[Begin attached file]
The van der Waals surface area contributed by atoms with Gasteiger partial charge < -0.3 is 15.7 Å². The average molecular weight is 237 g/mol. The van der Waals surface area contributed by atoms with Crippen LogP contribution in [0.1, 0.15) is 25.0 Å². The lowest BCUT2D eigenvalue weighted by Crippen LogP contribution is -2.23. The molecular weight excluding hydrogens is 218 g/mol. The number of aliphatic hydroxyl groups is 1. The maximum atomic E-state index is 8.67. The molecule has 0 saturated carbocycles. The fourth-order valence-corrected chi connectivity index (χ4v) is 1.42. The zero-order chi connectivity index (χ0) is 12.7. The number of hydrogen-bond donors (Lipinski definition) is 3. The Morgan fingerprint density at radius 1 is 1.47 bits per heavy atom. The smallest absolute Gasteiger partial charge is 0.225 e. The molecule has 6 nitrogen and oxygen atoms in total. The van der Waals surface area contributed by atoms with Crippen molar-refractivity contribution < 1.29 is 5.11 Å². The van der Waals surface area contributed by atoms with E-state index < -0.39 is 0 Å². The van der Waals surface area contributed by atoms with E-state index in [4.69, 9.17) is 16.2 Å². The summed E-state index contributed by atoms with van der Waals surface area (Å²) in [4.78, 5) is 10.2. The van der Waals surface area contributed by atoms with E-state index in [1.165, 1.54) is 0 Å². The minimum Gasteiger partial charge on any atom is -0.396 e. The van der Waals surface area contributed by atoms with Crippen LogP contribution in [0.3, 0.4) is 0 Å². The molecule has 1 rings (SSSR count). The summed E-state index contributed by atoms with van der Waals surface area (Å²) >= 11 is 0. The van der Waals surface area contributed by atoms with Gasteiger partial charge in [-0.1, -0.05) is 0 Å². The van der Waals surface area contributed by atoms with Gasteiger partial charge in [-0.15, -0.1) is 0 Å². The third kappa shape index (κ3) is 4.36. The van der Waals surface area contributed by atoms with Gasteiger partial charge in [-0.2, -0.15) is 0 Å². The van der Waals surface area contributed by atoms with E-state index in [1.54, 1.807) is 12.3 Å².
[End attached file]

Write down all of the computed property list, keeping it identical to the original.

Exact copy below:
The van der Waals surface area contributed by atoms with Gasteiger partial charge < -0.3 is 15.7 Å². The average molecular weight is 237 g/mol. The van der Waals surface area contributed by atoms with Crippen LogP contribution in [0.1, 0.15) is 25.0 Å². The lowest BCUT2D eigenvalue weighted by Crippen LogP contribution is -2.23. The molecular weight excluding hydrogens is 218 g/mol. The number of aliphatic hydroxyl groups is 1. The maximum atomic E-state index is 8.67. The molecule has 0 saturated carbocycles. The fourth-order valence-corrected chi connectivity index (χ4v) is 1.42. The zero-order chi connectivity index (χ0) is 12.7. The number of hydrogen-bond donors (Lipinski definition) is 3. The Morgan fingerprint density at radius 1 is 1.47 bits per heavy atom. The smallest absolute Gasteiger partial charge is 0.225 e. The molecule has 6 nitrogen and oxygen atoms in total. The van der Waals surface area contributed by atoms with Crippen molar-refractivity contribution < 1.29 is 5.11 Å². The van der Waals surface area contributed by atoms with E-state index < -0.39 is 0 Å². The van der Waals surface area contributed by atoms with E-state index in [4.69, 9.17) is 16.2 Å². The summed E-state index contributed by atoms with van der Waals surface area (Å²) in [4.78, 5) is 10.2. The van der Waals surface area contributed by atoms with E-state index in [1.165, 1.54) is 0 Å². The minimum Gasteiger partial charge on any atom is -0.396 e. The van der Waals surface area contributed by atoms with Crippen LogP contribution in [0.3, 0.4) is 0 Å². The molecule has 1 rings (SSSR count). The summed E-state index contributed by atoms with van der Waals surface area (Å²) >= 11 is 0. The van der Waals surface area contributed by atoms with Gasteiger partial charge in [-0.1, -0.05) is 0 Å². The van der Waals surface area contributed by atoms with Gasteiger partial charge in [-0.15, -0.1) is 0 Å². The third kappa shape index (κ3) is 4.36. The van der Waals surface area contributed by atoms with Gasteiger partial charge in [-0.2, -0.15) is 0 Å². The van der Waals surface area contributed by atoms with E-state index in [1.54, 1.807) is 12.3 Å².